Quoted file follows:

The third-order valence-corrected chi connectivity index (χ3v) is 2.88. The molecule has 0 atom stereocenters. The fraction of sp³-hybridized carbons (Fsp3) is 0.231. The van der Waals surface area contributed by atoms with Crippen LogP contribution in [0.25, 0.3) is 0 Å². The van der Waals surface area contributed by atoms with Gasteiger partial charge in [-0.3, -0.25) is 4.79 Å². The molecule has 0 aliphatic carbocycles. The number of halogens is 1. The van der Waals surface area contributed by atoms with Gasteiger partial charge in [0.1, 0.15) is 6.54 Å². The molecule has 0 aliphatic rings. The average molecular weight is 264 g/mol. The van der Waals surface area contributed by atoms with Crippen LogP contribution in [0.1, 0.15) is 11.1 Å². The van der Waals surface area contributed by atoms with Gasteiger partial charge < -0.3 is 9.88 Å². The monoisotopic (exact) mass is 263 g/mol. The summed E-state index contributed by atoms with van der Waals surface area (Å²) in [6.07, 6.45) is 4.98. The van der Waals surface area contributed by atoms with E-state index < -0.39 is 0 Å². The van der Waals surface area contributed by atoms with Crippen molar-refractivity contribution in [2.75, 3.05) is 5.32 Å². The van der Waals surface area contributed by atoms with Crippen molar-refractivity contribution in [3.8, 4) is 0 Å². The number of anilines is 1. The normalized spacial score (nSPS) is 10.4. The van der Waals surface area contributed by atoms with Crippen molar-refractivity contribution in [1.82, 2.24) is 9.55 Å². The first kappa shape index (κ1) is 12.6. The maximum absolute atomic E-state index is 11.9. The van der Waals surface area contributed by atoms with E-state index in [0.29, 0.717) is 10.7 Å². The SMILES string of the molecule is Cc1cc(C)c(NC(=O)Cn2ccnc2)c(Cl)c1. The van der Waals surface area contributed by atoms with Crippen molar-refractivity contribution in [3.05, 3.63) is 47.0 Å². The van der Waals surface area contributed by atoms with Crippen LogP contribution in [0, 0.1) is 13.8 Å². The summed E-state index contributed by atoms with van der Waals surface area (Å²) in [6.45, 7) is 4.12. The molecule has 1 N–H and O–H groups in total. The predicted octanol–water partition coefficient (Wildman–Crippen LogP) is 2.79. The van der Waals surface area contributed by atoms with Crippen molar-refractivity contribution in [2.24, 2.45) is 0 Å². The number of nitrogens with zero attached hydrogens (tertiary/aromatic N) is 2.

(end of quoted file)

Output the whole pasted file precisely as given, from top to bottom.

The third-order valence-corrected chi connectivity index (χ3v) is 2.88. The molecule has 0 atom stereocenters. The fraction of sp³-hybridized carbons (Fsp3) is 0.231. The van der Waals surface area contributed by atoms with Crippen LogP contribution in [0.25, 0.3) is 0 Å². The van der Waals surface area contributed by atoms with Gasteiger partial charge in [-0.3, -0.25) is 4.79 Å². The molecule has 0 aliphatic carbocycles. The number of halogens is 1. The van der Waals surface area contributed by atoms with Gasteiger partial charge in [0.1, 0.15) is 6.54 Å². The molecule has 0 aliphatic rings. The average molecular weight is 264 g/mol. The van der Waals surface area contributed by atoms with Crippen LogP contribution in [0.1, 0.15) is 11.1 Å². The van der Waals surface area contributed by atoms with Gasteiger partial charge < -0.3 is 9.88 Å². The monoisotopic (exact) mass is 263 g/mol. The summed E-state index contributed by atoms with van der Waals surface area (Å²) in [6.07, 6.45) is 4.98. The van der Waals surface area contributed by atoms with E-state index < -0.39 is 0 Å². The van der Waals surface area contributed by atoms with Crippen molar-refractivity contribution in [2.75, 3.05) is 5.32 Å². The van der Waals surface area contributed by atoms with Crippen molar-refractivity contribution in [3.8, 4) is 0 Å². The number of anilines is 1. The normalized spacial score (nSPS) is 10.4. The van der Waals surface area contributed by atoms with Crippen molar-refractivity contribution in [1.82, 2.24) is 9.55 Å². The first kappa shape index (κ1) is 12.6. The maximum absolute atomic E-state index is 11.9. The van der Waals surface area contributed by atoms with E-state index in [0.29, 0.717) is 10.7 Å². The SMILES string of the molecule is Cc1cc(C)c(NC(=O)Cn2ccnc2)c(Cl)c1. The van der Waals surface area contributed by atoms with Crippen molar-refractivity contribution in [3.05, 3.63) is 47.0 Å². The van der Waals surface area contributed by atoms with Crippen LogP contribution in [0, 0.1) is 13.8 Å². The summed E-state index contributed by atoms with van der Waals surface area (Å²) in [6.45, 7) is 4.12. The molecule has 1 N–H and O–H groups in total. The predicted octanol–water partition coefficient (Wildman–Crippen LogP) is 2.79. The van der Waals surface area contributed by atoms with Crippen molar-refractivity contribution in [2.24, 2.45) is 0 Å². The number of nitrogens with zero attached hydrogens (tertiary/aromatic N) is 2.